Colorado sure loves its bluegrass festivals—RockyGrass, Winter Wondergrass, Telluride Bluegrass Festival—but none are quite as intimate or isolated as YarmonyGrass. Celebrating its 11th year this past weekend, the festival is nestled on the banks of the Colorado River at Rancho Del Rio surrounded by mountains, including its namesake Mt. Yarmony to the West. It is hard to find a more beautiful setting for a music festival.During the days, the river was filled with swimmers and a laughable fleet of inflatable vessels. Participants relied on anything they could muster to float the winding stretch of flat water connecting Rancho Del Rio and State Bridge four miles downstream–paddle boards, duckies, mattresses, inner tubes, rainbow unicorns, you name it. Back for the first time in five years, a “floating stage” hit the river midday Saturday with the aptly named Whitewater Ramble playing a set on rafts while a long line of festival-goers floated along for the ride. During the nights, a non-stop flow of music poured over the grounds from two stages. The Main Stage faced an open lawn and the intimate Saloon Stage was on a deck that featured half-hour tweener sets from up-in-comers on the bluegrass scene including the Kitchen Dwellers, Caribou Mountain Collective, and Whiskey Tango.The Jeff Austin Band headlined Friday, drawing the largest crowd of the weekend. In his usual quirky nature, Austin announced how excited he was to be “by all the freakers by the river” and continued to play a dark, experimental set with his four-piece band. To the pleasure of many longtime fans of Yonder Mountain String Band, Austin dove into nostalgic material he has been reluctant to play since his departure from the band, including “Dawn’s Early Light” and an encore of “Raleigh and Spencer” with a Roosevelt Collier sit-in. Though Austin’s choppy mandolin certainly led, it was virtuosic banjo player Ryan Cavanaugh that stole the show every time his number was called for a solo. Early Main Stage performances Saturday included an evening set from the Grateful Dead cover specialists Uptown Toodeloo String Band and Andy Hall’s Joint Set, dobro extraordinaire from the Infamous Stringdusters. Hall’s set began with a beautiful rendition of “This Little Light of Mine” with Roosevelt Collier (the two announced they will be releasing an album together) before bringing a full bluegrass band to the stage to work through a handful of unique covers. But Saturday night belonged to the Drunken Hearts. Bringing a welcomed change of pace from the traditional bluegrass prominent for much of the weekend, their Main Stage set opened up into a number of rocking jams (Steve Miller Band’s “Swingtown” may have been the best) that let the chops of lead guitarist Rob Eaton Jr, bassist Jon McCartan, and drummer Alex Johnson truly shine.Even after playing the set of the weekend, or maybe because of it, the Hearts were enlisted as the primary backing band for Roosevelt Collier’s Colorado Get Down. Bringing out almost a dozen guest musicians before he was done, the pedal steel guitar specialist Collier continued on a funkier path that included an extended rendition of Billy Cobham’s fusion classic “Stratus” and Stevie Wonder’s “Superstition.”If you were to nominate the MVP of this year’s festival, it would certainly have to be former Leftover Salmon keyboardist Bill McKay. It seemed as though his rig never left the main stage and his signature brand of honky-tonk, rag-tag playing shined on sit-ins in with Coral Creek, the Drunken Hearts, Uptown Toodeloo String Band, Andy Hall, and more.Over a decade after its inception, YarmonyGrass is now one of the state’s premier musical destinations. With breathtaking scenery and tight-knit community of loyal patrons, it sure looks like it’s going to stay that way.Check out more photos from the event, courtesy of Elliot Siff Photography (Facebook)!
University of GeorgiaIt can be mind-boggling trying to keep up with all the new production practices, products and plants in nursery, greenhouse and landscape businesses. Fortunately, there’s always the Georgia-Florida Green Industry Updates.The 2005 updates for nursery, greenhouse and landscape professionals will be Oct. 11 in Cairo, Ga., Oct. 18 in Jacksonville, Fla., and Oct. 19 in Quincy, Fla. These programs will provide the latest information on a range of important topics.The programs are provided by the University of Georgia and University of Florida state and county faculties. The Cairo program will focus on nursery and greenhouse topics. The Jacksonville and Quincy programs are geared for professional landscape managers and workers. Each program will offer pesticide recertification credits.The $40 fee for each program ($45 after Oct. 1) covers the instruction, handouts, refreshment breaks and lunch. You can get a registration form or sign up on-line at www.ugatiftonconference.org.
PORT OF SPAIN, Trinidad (CMC) — Head coach Dennis Lawrence believes Trinidad and Tobago deserved at least a point from their World Cup qualifier against Mexico last Tuesday.The hosts crashed to a narrow 1-0 defeat to the CONCACAF giants after having a goal wrongfully disallowed for off-side in the 32nd minute.And while Lawrence conceded his side had not played well enough to win the contest, he contended a share of the points would have been a more just result.“I didn’t think we did enough to win the game but I also felt we did enough to get something out of the game,” the former national defender said.“I think we were a bit unlucky with the goal that we scored – it was clearly onside from what I saw. I can’t fault the boys for effort. The only thing (as) I said to them is that sometimes we have to believe how good we can be.“We spoke about things before the game (but) we go into the game and we allowed the Mexico team to get too much control of the game. As soon as we won the ball, we gave it back to them …”He added: “In terms of our organisation, our structure defensively … it was difficult to break us down in open play but we didn’t do enough to take the game to the other end, we didn’t test their keeper enough so I felt we fell short in that aspect but in terms of losing the game, I think we did enough to get something out of the game.”T&T thought they were ahead in the first half when Joevin Jones, on the left, picked up Kevin Molino’s pass and burst into the box before unleashing an explosive volley into the back of the nets.The goal was ruled offside by Jamaican referee Valdin Legister even though replays showed Jones was a couple yards behind the last defender when the ball was played.Diego Reyes settled the game in the 58th minute, however, nodding home strongly from the centre of the box following a right-sided corner.Despite the defeat, Lawrence said there were positives to be taken from the game which could help Trinidad in the future.“We are obviously starting to get that belief in ourselves slowly. We played a very, very good Mexican team. They are obviously very confident and capable in their abilities in managing the game and keeping possession of the ball and we matched them in a lot of the aspects of the game.“So in terms of progression, I can take a lot of confidence and faith in our organisation and try to understand the things we wanted to do.”The defeat left Trinidad and Tobago bottom of the CONCACAF qualifying final round, with tough road fixtures against United States and Costa Rica looming in June.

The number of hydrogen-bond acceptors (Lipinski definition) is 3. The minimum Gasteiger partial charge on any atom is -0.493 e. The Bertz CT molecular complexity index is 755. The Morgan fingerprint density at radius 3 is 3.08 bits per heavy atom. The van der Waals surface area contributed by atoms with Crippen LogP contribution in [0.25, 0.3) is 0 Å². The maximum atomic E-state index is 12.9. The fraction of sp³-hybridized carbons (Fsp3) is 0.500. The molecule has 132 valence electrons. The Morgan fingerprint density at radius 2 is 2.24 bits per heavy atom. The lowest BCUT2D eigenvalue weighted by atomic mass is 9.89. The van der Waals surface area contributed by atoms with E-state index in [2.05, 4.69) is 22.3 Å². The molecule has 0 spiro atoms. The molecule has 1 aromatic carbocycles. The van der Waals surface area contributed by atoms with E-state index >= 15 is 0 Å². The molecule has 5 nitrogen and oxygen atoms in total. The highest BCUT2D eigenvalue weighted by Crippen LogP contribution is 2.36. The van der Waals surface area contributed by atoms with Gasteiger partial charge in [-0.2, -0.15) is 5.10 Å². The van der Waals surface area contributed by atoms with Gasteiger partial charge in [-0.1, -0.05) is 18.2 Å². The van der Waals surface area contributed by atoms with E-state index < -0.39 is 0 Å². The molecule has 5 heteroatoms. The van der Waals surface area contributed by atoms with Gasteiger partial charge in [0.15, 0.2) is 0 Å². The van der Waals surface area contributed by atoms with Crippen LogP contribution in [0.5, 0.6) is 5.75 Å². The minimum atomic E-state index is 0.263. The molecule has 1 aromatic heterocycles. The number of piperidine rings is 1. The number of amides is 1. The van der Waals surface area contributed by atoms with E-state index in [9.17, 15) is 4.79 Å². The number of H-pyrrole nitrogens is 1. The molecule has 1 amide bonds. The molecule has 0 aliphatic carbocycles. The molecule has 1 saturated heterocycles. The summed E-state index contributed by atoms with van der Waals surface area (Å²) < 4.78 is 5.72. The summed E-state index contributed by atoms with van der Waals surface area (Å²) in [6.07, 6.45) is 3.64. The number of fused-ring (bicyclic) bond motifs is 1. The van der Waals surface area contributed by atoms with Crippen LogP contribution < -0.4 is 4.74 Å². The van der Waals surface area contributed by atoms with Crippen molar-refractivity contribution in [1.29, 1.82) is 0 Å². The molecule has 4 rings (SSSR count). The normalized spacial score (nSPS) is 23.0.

When you drop a whale backbone into Antarctic waters and retrieve it a year later, you’ll find it covered with a pelt of wriggling, rosy-hued worms. Drop a chunk of wood in the same spot, and you’ll discover that it’s hardly changed. That’s the result of a simple experiment to find out if some of the world’s weirdest worms also live in Antarctic waters. The discovery extends the range of bone-eating worms to the Southern Ocean and suggests that Antarctic shipwrecks may be remarkably intact.Boneworms, known as Osedax, are among the “strangest animals of the deep sea,” says Adrian Glover, a marine biologist at the Natural History Museum in London and the lead author of the new paper. First reported in 2004, the threadlike creatures, varying from 0.6 mm to 15 mm in length, are mouthless and gutless, yet they’re able to feed on the skeletons of dead animals, including whales, birds, fish, reptiles, and even cows. Previous studies have shown that the worms form large colonies of elongated females, their trunks ending in reddish, wavy plumes that function as gills, while their greenish, rootlike structures release an acid that enables them to tunnel into the bone. The males, in contrast, aren’t readily visible, because they’re nonfeeding dwarfs that live in the gelatinous tubes surrounding the females.Shipworms, a diverse group with the most well-known species in the family Teredinidae, are equally curious. First studied in 1733, because they were devouring the wooden pilings the Dutch used to protect their lowlands from flooding, the naked, cylindrical creatures (which are actually mollusks, not worms) bear a pair of tiny shells at one end of their bodies that they use to grind into wood. They’re the reason that Christopher Columbus abandoned four of his ships on his 1502 journey to the Caribbean. 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Lacking mouths, both use internal symbiotic bacteria to digest their meal, and somehow both are able to locate their relatively tiny targets—a skeleton or a shipwreck—in the vast sea.With the latter ability in mind, Glover and his colleagues designed an experiment to search for these animals in the Southern Ocean. They outfitted two old deep-sea landers, platforms designed to carry equipment or other materials to the sea floor, to carry 130 kilograms of wooden planks and whale bones, including ribs and jaws. These were deployed in December 2007 at two sites about 500 to 650 meters deep in the Bransfield Strait, on the west Antarctic Peninsula continental shelf. A third lander carried a single whale vertebra to a depth of 20 meters in Whalers Bay, near Deception Island, off the west Antarctic Peninsula. Fourteen months later, the landers were hauled to the surface.“The bones were covered in Osedax worms,” Glover says. One whale rib alone had 202 wriggling worms per 100 square centimeters—roughly the size of a square beer mat—the team reports online today in the Proceedings of the Royal Society B. In contrast, the planks of wood were almost pristine. “There wasn’t a trace of the wood-eating worms,” Glover says.The team wasn’t really expecting to find the wood-eating worms, simply because the Antarctic continent has been treeless since about 30 million years ago. In contrast, the Southern Ocean’s abundance of baleen whales, including minke, humpback, fin, and blue whales, has likely provided a feast for bone-eating worms. Indeed, another team of researchers, including Glover, reported earlier this month their 2010 discovery of a natural whale-fall, as these skeletons are called, at a depth of 1444 meters in the Southern Ocean. It was coated in wispy Osedax worms as well.The single whale bone the scientists dropped in the shallower waters of Whalers Bay also bore Osedax worms—extending the range of the creatures from 2893 to 21 meters below the surface. These proved to be a different species from those collected at the deeper Bransfield Strait site—so different, in fact, that the scientists say the worms must have colonized the Antarctic Ocean more than once.Finding the bone-eating worms in the Southern Ocean and at these shallower depths “is a remarkable range extension,” says Robert Vrijenhoek, an evolutionary biologist at the Monterey Bay Aquarium Research Institute at Moss Landing, California, who was one of the co-discoverers of the Osedax genus. “It confirms that Osedax worms are present in ocean floors throughout the world,” adds Martin Tresguerres, a marine biologist at the Scripps Institution of Oceanography in San Diego, California. That it took the worms only 14 months to colonize the bones “suggests that Osedax is very abundant in Antarctic waters,” and the discovery of two markedly different species suggests they’re “highly diverse,” Tresguerres says.If wood-eating worms are really absent from the Antarctic, it will be a boon to marine archaeologists, Glover predicts. Just picture famed Antarctic explorer Ernest Shackleton’s ship Endurance, which sank in 1915 in western Antarctic waters. Its pine and oak hull now lie on the sea floor, most likely pristine and intact, awaiting discovery.